FAIRPORT, N.Y. (WROC) — “First white child to survive born here” — that’s what was written on a sign recently removed by the village of Fairport. Bill Poray is the Perinton town historian and said it was put up in the 1940s.
“If you imagine what was happening at the time, pioneers were working their way west after the Revolutionary War and in many communities across the area they felt great joy and relief that their children were surviving. At the same time, they had displaced Native Americans that were here for generations,” said Poray.
Julie Domaratz is the mayor of the village of Fairport. She said while the “first white child” marker is historically important, the wording doesn’t sit well in 2020- which is why she decided to have it removed.
“It’s not appropriate when we think about the indigenous people who lived in this community because it’s really directed at the indigenous people who were here long before the European white people were,” she said.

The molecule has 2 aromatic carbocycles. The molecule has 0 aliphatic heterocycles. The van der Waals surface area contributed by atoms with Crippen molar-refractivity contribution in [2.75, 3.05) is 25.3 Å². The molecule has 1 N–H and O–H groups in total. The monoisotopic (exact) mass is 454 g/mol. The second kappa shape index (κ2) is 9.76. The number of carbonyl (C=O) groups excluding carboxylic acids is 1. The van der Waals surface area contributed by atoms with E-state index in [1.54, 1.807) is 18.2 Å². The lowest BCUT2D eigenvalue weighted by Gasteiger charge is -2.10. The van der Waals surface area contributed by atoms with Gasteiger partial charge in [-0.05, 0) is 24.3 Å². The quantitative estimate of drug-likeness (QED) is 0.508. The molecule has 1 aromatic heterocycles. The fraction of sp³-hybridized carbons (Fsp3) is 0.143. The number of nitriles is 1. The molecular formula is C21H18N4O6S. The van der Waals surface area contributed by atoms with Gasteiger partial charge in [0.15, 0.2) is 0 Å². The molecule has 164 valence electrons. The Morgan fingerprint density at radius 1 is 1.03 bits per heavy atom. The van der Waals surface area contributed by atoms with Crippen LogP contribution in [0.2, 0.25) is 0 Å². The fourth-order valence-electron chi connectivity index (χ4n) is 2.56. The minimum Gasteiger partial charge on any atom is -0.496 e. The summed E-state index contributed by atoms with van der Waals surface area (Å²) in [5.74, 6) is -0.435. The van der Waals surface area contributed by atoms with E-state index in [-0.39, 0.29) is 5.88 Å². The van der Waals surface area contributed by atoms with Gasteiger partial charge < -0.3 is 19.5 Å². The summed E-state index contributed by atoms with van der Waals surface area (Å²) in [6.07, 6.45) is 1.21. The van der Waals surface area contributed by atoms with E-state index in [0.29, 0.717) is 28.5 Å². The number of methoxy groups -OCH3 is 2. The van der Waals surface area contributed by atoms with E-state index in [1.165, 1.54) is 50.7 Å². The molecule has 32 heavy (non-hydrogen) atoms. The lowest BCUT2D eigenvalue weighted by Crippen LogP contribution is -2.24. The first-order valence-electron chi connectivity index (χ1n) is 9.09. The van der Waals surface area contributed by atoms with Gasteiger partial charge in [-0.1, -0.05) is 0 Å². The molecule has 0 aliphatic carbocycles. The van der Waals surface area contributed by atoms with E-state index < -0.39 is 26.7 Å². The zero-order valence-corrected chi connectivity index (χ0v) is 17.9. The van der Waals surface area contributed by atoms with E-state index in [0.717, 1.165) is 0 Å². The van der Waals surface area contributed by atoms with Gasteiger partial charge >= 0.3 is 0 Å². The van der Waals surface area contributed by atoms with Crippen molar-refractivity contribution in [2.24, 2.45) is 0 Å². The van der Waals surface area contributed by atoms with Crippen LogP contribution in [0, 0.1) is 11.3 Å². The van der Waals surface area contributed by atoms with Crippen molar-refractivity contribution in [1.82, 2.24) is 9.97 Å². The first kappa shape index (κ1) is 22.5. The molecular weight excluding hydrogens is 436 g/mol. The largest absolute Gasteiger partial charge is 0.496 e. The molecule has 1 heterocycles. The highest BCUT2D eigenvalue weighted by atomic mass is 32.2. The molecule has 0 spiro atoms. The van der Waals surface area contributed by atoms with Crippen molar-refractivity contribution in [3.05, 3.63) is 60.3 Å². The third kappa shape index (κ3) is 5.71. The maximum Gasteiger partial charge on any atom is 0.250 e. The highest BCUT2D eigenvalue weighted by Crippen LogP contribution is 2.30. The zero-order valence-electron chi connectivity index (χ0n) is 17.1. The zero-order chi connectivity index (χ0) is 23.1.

The sign used to stand in front of a house on South Main St. The village plans to get a new one made, mentioning the history of both the Native Americans and the settlers.
“The way it’s written it is kind of at the expense of the Native American community that had been here for so long and we don’t have to do it that way. We should find a way to celebrate the fact that Native Americans were here for centuries before that,” Poray said. “Rather than first white child it might be first pioneer child, it might be first child of settlers.”
They plan to put the old sign in the Fairport village museum with information about its history. They hope to get a grant to pay for the new marker at the historic site but said they will replace it either way.
“It’s really about honoring our history but yet paying attention to where we are and what’s appropriate for the here and now in 2020,” Domaratz said.